Wombs for Rent: A Bioethical Analysis of Commercial Surrogacy in India – Tuftscope: The Journal of Health, Ethics and Policy

April 4, 2011

The practice of commercial surrogacy in India has developed into a profitable industry that operates within the free market. The surrogate mothers are generally impoverished, uneducated women from Indian villages, who engage in surrogacy for a variety of reasons. Because of the few government regulations on the surrogacy industry, the interests of the intended parents, the surrogacy clinics, and the brokers and agencies tend to be served before the interests of the surrogates themselves. An analysis of the practice through the lens of medical ethics examines if commercial surrogacy in India violates the four prima facie principles of non-malfeasance, beneficence, autonomy, and justice. Upon this analysis, recommendations can be made as to how and if the commercial surrogacy in India should be changed or regulated in the future.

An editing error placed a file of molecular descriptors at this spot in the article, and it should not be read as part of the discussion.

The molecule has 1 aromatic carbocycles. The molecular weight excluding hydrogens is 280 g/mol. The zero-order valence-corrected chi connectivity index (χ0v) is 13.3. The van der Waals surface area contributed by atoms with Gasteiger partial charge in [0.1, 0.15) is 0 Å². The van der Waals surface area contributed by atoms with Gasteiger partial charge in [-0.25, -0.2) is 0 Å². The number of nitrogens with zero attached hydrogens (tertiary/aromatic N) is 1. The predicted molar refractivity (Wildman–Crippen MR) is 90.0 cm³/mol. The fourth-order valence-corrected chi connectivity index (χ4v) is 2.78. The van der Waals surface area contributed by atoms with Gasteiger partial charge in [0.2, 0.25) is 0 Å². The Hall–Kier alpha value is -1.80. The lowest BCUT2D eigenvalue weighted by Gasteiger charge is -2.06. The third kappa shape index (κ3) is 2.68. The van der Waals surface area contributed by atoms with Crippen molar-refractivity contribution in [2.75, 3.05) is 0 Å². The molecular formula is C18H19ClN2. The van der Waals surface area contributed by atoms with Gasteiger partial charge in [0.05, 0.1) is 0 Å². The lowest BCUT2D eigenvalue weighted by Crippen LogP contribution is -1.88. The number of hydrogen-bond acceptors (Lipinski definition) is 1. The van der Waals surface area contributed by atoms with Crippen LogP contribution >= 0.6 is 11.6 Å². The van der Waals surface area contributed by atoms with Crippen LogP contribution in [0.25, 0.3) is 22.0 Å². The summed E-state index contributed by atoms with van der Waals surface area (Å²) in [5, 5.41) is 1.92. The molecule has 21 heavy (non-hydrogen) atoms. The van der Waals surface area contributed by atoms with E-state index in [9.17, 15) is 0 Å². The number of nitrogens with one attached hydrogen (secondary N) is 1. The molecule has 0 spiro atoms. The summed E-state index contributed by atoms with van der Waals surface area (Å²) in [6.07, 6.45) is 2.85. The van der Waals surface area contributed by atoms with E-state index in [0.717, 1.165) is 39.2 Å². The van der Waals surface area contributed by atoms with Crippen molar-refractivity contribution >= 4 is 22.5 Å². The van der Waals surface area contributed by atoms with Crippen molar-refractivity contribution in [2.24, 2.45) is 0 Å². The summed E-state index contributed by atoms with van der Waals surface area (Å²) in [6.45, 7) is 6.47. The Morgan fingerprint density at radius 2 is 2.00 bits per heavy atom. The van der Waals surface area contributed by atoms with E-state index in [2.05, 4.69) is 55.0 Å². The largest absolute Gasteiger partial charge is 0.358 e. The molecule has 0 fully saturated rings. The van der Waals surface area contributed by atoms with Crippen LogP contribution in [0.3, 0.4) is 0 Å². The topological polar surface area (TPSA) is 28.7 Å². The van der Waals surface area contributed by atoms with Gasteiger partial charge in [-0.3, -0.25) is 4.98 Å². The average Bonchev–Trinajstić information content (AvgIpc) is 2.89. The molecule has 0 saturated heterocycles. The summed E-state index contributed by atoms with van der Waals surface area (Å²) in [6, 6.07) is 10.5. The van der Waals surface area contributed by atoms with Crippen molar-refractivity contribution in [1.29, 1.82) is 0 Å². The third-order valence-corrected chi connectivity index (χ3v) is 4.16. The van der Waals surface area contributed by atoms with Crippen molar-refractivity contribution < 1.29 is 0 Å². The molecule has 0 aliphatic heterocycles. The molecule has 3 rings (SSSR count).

Please feel free to download or view the following article published in Tuftscope: The Journal of Health, Ethics and Policy. Published May, 2011.